Continue to explore career fields that align with your values, interests, skills, and personality.
Gain interviewing skills by reviewing the interviewing section on the Career Center website and completing at least one mock interview using Interview Stream or through a scheduled mock interview appointment with Career Center Staff.
Create a professional LinkedIn profile and make connections with people in your career field of
Interest.
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Emory’s Answer

For me, the trick was looking at everything I love to do that makes me who I am and finding the one thing about me that I thought I could turn into a career. I'm a huge tech nerd who considers themselves a creative problem solver. I love to code and get my hands dirty with electronics of all sorts and mash it all together to solve whatever problem it is that I (or someone else) may facing. I got into a career in web development which was a lot of fun and pretty challenging at times but I eventually moved into tech support specifically for Java and Node.js with a company called New Relic which not only allows for me to do a bit of coding but mainly allows me to help solve peoples issues they may be having with our product.

At the end of the day you have to go after what speaks to you and what gives you purpose. Neither of the career fields you're looking at are going out of style or becoming obsolete anytime soon so you've really got a solid trio to pick from. Just listen to yourself when you ask questions and do your research...a lot of times you're telling yourself out loud what you actually want to do, it's just hard to take the step and say yes to it.

I hope that provides at least some sort of guidance!

Cheers,

Emory Schwall

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Sean’s Answer

Hi Ellen,

I think the best place to start would be to ask yourself WHY you are interested in each of these subjects; technology, business, and medicine. For example, is it the application or development of the technology that appeals to you more? If it is the application you may be happier in a business role for a tech company, but if it is development then you may be happier as an engineer or scientist.

Record your questions and answers so you can go back and look for commonalities. You may find that a similar interest that draws you to medicine and business is that you like the concept of working directly with people in the form of a "customer" or "patient". Alternatively you may find that you don't like working with people and prefer the analytical side.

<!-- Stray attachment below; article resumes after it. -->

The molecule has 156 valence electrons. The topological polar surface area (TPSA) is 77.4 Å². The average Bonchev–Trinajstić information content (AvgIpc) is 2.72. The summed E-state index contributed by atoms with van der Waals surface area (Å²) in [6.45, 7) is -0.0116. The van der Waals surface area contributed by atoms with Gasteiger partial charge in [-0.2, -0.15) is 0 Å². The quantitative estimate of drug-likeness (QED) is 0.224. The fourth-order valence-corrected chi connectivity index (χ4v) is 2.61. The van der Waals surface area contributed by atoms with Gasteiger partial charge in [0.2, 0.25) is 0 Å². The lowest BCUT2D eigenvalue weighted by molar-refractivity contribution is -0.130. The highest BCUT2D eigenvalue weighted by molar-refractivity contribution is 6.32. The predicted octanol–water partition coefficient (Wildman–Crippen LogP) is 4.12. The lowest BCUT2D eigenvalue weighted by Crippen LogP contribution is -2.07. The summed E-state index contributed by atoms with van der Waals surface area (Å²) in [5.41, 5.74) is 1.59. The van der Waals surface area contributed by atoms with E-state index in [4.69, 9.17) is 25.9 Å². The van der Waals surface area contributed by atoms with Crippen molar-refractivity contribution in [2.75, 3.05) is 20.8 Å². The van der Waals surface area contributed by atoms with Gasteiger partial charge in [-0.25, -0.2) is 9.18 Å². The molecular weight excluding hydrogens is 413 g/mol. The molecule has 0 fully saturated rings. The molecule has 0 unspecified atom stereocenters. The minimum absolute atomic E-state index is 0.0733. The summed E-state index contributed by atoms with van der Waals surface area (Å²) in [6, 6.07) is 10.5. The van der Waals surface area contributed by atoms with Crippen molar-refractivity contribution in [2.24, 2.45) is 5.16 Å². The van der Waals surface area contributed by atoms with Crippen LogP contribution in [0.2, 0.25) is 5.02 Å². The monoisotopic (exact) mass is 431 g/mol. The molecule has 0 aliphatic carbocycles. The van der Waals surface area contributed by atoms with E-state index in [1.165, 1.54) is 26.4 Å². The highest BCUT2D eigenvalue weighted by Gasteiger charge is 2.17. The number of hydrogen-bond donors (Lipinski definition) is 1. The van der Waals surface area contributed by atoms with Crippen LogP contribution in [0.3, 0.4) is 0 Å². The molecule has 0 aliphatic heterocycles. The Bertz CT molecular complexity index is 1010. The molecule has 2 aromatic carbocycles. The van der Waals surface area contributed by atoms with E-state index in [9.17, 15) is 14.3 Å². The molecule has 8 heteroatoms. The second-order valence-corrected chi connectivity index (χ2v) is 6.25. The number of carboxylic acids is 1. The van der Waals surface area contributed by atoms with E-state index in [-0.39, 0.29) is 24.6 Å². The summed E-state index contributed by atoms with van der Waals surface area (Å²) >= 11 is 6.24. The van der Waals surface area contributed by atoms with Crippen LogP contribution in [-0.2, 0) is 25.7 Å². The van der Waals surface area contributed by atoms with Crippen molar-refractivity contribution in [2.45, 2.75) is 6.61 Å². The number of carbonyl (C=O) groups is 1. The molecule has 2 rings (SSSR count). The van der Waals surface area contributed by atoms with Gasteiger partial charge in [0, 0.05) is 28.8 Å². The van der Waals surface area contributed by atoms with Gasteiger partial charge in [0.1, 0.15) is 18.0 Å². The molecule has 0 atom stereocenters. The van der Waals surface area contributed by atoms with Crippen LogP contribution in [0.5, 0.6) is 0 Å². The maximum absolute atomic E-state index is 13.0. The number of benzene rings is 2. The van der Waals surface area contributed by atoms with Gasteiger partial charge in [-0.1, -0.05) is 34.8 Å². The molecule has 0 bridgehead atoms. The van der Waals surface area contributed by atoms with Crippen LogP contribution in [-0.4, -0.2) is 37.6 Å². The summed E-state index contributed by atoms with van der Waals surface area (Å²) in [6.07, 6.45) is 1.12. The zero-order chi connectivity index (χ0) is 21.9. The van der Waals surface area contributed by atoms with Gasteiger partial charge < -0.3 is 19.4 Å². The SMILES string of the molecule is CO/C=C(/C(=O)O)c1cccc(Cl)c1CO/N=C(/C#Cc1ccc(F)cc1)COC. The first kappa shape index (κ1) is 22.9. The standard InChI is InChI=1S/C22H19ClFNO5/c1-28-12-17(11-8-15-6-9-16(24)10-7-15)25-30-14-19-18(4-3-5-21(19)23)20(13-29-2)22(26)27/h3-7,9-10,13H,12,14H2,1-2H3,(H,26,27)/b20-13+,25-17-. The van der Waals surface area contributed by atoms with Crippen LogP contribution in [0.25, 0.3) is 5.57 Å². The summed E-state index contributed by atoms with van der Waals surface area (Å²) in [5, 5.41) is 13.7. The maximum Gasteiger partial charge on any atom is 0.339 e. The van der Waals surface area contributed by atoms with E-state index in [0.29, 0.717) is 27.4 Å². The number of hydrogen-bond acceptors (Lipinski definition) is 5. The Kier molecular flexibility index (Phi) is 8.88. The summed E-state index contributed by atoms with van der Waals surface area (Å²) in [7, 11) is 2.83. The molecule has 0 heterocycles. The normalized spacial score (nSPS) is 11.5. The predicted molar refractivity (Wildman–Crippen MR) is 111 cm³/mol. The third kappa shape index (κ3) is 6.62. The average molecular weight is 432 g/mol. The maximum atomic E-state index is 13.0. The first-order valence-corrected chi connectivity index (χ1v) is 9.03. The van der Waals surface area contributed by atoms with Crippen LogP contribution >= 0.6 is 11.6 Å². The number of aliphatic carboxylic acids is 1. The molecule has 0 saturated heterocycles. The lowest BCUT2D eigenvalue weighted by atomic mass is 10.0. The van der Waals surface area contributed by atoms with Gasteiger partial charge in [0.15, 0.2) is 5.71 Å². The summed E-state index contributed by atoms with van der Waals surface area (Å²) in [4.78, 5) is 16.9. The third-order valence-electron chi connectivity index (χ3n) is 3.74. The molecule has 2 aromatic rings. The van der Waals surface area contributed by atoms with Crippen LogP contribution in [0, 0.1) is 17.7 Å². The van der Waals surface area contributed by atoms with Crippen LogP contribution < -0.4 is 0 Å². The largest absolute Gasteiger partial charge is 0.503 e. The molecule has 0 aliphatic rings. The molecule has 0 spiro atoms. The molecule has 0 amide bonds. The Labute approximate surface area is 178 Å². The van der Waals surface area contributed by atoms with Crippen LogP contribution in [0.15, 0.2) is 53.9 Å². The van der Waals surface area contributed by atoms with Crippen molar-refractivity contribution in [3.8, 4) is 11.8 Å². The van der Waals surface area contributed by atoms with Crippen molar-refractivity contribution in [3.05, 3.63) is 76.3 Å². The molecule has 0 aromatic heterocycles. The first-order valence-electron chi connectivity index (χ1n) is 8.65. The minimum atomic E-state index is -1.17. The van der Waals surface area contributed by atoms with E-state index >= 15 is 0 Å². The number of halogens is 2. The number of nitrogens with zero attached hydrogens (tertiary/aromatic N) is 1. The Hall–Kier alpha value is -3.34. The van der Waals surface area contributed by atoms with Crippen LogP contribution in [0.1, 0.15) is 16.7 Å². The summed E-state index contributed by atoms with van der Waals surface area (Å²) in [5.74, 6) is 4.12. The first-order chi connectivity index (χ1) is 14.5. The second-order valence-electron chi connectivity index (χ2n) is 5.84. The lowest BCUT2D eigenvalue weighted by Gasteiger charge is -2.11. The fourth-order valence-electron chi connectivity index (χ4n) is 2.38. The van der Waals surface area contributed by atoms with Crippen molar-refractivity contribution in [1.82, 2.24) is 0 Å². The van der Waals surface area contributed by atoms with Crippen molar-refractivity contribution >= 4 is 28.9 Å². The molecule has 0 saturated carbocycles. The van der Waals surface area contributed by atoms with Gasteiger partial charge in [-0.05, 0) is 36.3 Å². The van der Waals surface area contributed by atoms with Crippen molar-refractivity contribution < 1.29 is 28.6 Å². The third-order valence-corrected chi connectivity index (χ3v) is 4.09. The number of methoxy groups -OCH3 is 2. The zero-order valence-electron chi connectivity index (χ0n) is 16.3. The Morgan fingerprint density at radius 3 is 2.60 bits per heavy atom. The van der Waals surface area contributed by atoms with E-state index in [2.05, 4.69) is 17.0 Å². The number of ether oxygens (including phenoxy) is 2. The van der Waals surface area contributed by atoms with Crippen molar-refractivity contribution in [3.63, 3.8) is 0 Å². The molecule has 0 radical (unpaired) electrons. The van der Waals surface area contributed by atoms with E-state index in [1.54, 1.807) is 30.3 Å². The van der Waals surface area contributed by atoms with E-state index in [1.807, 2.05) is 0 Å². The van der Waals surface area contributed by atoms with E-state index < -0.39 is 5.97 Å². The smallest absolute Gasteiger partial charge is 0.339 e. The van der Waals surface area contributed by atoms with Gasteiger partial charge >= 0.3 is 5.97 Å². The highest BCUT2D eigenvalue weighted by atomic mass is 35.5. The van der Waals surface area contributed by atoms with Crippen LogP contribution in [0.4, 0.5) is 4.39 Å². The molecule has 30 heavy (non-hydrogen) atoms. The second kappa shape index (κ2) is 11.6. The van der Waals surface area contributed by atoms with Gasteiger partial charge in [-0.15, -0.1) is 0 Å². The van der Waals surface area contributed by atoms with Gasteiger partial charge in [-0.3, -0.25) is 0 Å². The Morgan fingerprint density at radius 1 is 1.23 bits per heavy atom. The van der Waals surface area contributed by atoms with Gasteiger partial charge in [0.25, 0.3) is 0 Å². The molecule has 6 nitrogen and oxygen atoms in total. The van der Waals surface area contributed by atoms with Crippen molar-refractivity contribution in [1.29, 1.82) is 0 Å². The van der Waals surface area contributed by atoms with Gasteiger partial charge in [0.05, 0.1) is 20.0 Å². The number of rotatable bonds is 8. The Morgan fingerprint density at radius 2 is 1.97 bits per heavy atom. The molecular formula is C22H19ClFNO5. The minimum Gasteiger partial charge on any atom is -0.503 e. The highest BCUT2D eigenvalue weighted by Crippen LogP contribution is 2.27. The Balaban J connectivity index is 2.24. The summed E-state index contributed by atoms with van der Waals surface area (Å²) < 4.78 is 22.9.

Finally, understand that this a very common issue and you have time to figure it out. Many college programs are structured to let students experiment with different classes in their first year or two to figure out what topics really interest them. Even after college you will see people change career paths. I know several engineers who decided they didn't enjoy the work after a couple years and decided to move into management.

Knowing what you want can be a huge advantage when picking a career path, but it takes time and you need to be patient through the process.

Good luck,
Sean

Sean recommends the following next steps:

Ask yourself WHY you are interested in each of these subjects; technology, business, and medicine.
Record your questions and answers so you can go back and look for commonalities.
Look for college programs that help undecided students choose a major.
Talk to current professionals in each field to get insight into what their day-to-day is like.
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Andrea’s Answer

Hi Ellen,

what helped me a lot to figure out my own path in life were my internships. If you have the opportunity to do those or accompany professionals in the fields you are interested in during a work-shadowing type of program, do so! In my opinion, there is no better way to really get a feel for what everyday work in a profession encompasses. Do you know anyone who works in a job or industry you could see yourself in? Ask them for suggestions and whether they know of internships, contacts, work-shadowing opportunities, etc. It's possible that your teachers can also help you with their network - why not ask them for tips, too?

LinkedIn is also a great place to start to find out what kind of jobs and potential employers there are that catch your a.m. areas of interest. On that platform you can also reach out to people directly that work in a role you find interesting, and ask them questions - why did they chose this career, what do they love most about their job, what do they like the least, etc.